Google Executive Could Face Charges in Brazil for YouTube Video

Google executive Fabio Jose Silva Coelho

On Wednesday, September 26, 2012, Google Inc.’s senior executive in Brazil, Fabio Jose Silva Coelho, was arrested for violating local election law because the company failed to take down a YouTube video that attacked a local mayoral candidate. A Brazilian elections judge ordered the video to be taken off YouTube and said that Coelho would be arrested and found to be responsible if the video was not removed. Coelho has since been released because he has agreed to cooperate with the case. Google is appealing this decision because YouTube is only a social platform and Google is not responsible for the content posted to its site.

This is not the first election law violation Google has dealt with. Earlier this month, there was an order issued for the arrest of another Google executive in Brazil on the same charge because the company refused to take down a YouTube video that mocked another Brazilian political candidate. The judge in this case overturned the order for the executive’s arrest because it determined that Google was not the author of the video and it did not upload the file.

It seems as if Google will be successful on the appeal but the company maintains its belief that the Internet should be used by everyone “…to freely express their opinions about candidates for political office, as a form of full exercise of democracy, especially during electoral campaigns.”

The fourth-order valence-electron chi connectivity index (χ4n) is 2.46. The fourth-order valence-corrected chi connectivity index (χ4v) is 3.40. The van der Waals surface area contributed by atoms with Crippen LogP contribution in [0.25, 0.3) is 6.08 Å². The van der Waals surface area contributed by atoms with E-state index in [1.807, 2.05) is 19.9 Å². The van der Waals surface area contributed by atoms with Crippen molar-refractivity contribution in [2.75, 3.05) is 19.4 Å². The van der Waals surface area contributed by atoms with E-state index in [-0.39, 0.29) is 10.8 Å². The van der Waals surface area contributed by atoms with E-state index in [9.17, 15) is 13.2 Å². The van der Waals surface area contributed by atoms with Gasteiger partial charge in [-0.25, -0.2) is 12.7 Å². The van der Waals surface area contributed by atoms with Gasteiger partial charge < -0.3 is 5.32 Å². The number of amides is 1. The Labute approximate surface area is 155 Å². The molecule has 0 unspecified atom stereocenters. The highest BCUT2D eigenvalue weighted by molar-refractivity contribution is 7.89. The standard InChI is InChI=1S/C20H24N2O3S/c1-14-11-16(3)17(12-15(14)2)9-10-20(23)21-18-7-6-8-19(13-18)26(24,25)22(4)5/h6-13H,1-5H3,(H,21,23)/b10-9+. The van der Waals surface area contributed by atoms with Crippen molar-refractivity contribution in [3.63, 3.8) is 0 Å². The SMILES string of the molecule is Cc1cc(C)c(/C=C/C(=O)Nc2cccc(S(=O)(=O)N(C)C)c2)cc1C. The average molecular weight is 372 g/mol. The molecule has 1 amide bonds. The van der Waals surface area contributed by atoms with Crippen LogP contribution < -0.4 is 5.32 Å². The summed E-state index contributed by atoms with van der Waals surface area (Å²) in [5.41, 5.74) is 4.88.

It seems as if Google has been under a lot of fire these days for the videos that users post on YouTube. The company has not only dealt with the above two cases in Brazil but has had many problems concerning an anti-Muslim video entitled “Innocence of Muslims” that has caused violent riots in the Middle East and censorship issues throughout the world. Google has not taken down the anti-Muslim video but it has blocked certain countries, such as Libya and Egypt, from viewing the video.

Do you think Google should take down these controversial videos? What do you think these issues with Google will mean for freedom of expression and censorship in other countries?

Sources: The New York Times, CNBC

Photo source: Los Angeles Times

One comment

  1. This is a murky issue because it involves an American company’s compliance with foreign laws. Does Google have the legal right to leave the video accessible in accordance with Brazilian law? That is what it looks like, according to this article, because the recent precedent stated that Google is not liable because they did not create the video in question, nor did they upload it themselves. The facts in this new case would be virtually identical on that issue. If Brazilian law allows it, they should absolutely leave the video up.

    However, if Google is in fact violating Brazilian law, I do not know if they have a right to break laws in their country in the name of free speech. At most, they could restrict the video so that no one in Brazil could view it. I am a massive supporter of free speech, but I do not think that Google can challenge Brazil’s sovereignty and defy their laws because they do not agree with them. If Brazil has a problem with free speech, Brazil needs to address it.

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